Formula One racing, which began in 1950, is the world’s most popular annual sporting series, drawing more than 80 million viewers globally. For a motor sport racing circuit that’s been around for more than 70 years there has only been one Black driver – Lewis Hamilton.
As a minority trailblazer in the sport, Hamilton has exceeded expectations. The seven-time Formula One World Drivers’ Championship winner holds the outright records for the most wins, pole positions and podium finishes. He recently signed a one-year contract extension with Mercedes but is contemplating retirement and his long-term future in the sport to make it more inclusive.
There were previous talks of running the proposed Miami Grand Prix around Biscayne Boulevard and Bayfront Park in the Miami downtown area, but nearby residents were opposed to it. That’s when Miami Dolphins owner Stephen Ross proposed a new venue adjacent to the Hard Rock Stadium.
Home of the Miami Dolphins, University of Miami Hurricanes football and Orange Bowl, the stadium has been the site of Super Bowls and college national championship football games for decades. It also hosts soccer, and most recently became the home of the Miami Open tennis tournament.
Opposition and protest from residents in the Miami Gardens area kept the event on standstill until last Wednesday, when the city council passed a resolution by a 5-2 vote to allow Formula One racing as more than 25 people demonstrated against it outside city hall.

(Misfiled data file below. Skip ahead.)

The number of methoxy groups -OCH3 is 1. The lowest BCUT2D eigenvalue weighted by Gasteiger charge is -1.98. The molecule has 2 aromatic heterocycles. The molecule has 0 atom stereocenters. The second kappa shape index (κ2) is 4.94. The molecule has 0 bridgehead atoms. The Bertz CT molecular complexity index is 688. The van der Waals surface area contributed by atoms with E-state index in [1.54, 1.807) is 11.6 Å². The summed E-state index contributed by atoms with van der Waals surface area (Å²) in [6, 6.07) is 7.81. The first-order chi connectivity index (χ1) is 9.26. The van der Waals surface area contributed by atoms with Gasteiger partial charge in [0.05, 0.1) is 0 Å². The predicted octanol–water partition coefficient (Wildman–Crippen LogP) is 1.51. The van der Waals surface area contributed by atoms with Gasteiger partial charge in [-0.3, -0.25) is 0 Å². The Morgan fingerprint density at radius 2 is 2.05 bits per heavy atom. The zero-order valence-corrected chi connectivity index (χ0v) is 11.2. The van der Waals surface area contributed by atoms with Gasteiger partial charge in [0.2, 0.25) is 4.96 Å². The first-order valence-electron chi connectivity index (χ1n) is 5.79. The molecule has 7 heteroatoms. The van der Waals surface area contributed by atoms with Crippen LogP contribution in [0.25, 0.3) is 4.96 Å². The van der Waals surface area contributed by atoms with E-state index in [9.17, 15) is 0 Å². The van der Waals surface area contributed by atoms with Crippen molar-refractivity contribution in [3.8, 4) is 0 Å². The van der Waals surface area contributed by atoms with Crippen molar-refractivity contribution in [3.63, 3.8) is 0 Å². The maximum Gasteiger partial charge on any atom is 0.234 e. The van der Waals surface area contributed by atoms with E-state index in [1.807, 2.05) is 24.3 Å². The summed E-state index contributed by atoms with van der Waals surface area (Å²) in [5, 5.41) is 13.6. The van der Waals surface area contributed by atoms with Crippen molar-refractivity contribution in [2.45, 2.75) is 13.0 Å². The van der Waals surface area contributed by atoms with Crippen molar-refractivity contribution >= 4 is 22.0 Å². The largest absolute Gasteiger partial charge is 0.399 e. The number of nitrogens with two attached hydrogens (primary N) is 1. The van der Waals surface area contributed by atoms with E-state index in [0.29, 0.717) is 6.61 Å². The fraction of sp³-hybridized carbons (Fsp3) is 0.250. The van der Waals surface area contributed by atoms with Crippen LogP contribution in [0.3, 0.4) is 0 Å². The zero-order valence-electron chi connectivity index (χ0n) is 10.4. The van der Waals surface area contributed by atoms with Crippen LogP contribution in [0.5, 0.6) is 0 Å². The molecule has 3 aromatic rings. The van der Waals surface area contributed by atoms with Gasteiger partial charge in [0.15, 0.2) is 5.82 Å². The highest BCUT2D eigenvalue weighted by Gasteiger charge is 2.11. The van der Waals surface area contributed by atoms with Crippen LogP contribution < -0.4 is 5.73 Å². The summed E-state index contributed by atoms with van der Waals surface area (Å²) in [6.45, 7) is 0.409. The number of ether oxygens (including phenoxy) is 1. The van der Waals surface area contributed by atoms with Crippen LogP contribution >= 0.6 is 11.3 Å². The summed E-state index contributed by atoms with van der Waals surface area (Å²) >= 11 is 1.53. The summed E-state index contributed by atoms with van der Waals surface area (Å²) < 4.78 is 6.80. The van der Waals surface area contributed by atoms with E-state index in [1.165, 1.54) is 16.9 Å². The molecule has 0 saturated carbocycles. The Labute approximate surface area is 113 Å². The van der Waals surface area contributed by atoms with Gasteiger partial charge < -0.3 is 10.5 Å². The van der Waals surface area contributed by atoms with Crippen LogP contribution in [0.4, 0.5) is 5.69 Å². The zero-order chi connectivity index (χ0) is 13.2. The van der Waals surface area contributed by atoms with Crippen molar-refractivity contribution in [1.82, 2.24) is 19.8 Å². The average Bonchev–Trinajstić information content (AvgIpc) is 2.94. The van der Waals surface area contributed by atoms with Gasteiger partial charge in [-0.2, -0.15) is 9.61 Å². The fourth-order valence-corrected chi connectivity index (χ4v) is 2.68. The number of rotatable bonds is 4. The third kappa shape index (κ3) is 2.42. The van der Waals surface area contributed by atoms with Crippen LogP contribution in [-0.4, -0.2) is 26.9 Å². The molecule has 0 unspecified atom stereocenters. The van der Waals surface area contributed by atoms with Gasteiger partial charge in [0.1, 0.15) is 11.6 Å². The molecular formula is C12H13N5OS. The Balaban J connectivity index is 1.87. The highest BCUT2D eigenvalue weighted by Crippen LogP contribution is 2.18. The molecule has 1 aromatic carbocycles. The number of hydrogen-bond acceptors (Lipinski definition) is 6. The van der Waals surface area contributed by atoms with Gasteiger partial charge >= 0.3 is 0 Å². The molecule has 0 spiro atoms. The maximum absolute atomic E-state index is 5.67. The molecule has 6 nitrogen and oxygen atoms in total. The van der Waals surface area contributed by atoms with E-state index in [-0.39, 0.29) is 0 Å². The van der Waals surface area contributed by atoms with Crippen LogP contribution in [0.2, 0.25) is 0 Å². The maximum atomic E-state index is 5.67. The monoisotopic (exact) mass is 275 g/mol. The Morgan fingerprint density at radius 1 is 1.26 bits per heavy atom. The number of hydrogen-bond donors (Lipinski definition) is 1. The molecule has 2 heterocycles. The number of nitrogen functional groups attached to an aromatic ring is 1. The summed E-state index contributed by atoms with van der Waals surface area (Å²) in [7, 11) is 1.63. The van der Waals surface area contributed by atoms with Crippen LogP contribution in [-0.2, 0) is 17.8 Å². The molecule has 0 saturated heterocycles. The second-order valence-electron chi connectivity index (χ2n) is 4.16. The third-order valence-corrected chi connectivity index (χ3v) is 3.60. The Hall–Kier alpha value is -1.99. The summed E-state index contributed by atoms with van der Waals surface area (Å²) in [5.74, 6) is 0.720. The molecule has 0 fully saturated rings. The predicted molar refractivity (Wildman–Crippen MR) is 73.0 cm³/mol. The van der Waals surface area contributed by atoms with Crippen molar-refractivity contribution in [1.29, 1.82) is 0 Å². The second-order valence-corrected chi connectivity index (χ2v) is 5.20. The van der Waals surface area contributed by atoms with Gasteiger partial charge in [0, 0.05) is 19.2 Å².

The race will provide an additional tourist boost and economic impact to local businesses in the greater Miami region. Formula 1 and the promoter will also be working closely with the local community to ensure that an allotment of discounted tickets will be available for Miami Gardens residents, ensuring they can experience the thrill of the sport. A 3.4-mile track will be built on and near Hard Rock Stadium property with 19 corners, three straights and can allow for an estimated top speed of nearly 200 miles per hour.
Organizers claim F1’s economic impact on South Florida will be in the hundreds of millions. The Miami Grand Prix will become the second U.S. stop on F1’s schedule, joining the Austin race in October.
“The Hard Rock Stadium entertainment campus in Miami Gardens exists to host the biggest global events to benefit the entire greater Miami region, and Formula One racing is as big as it gets. We have worked with specialist designers to create a racetrack that we, Formula One and the FIA believe will provide great racing, and we hope to create best-in-class unique fan experiences that are reflective of the diverse and dynamic nature of Miami. I want to thank Formula One and the Miami Gardens and Miami-Dade County elected officials for working to bring this hugely impactful event here for years to come,” said Tom Garfinkel, Formula One Miami Grand Prix managing partner, who also is the vice chairman and CEO of the Miami Dolphins and Hard Rock Stadium.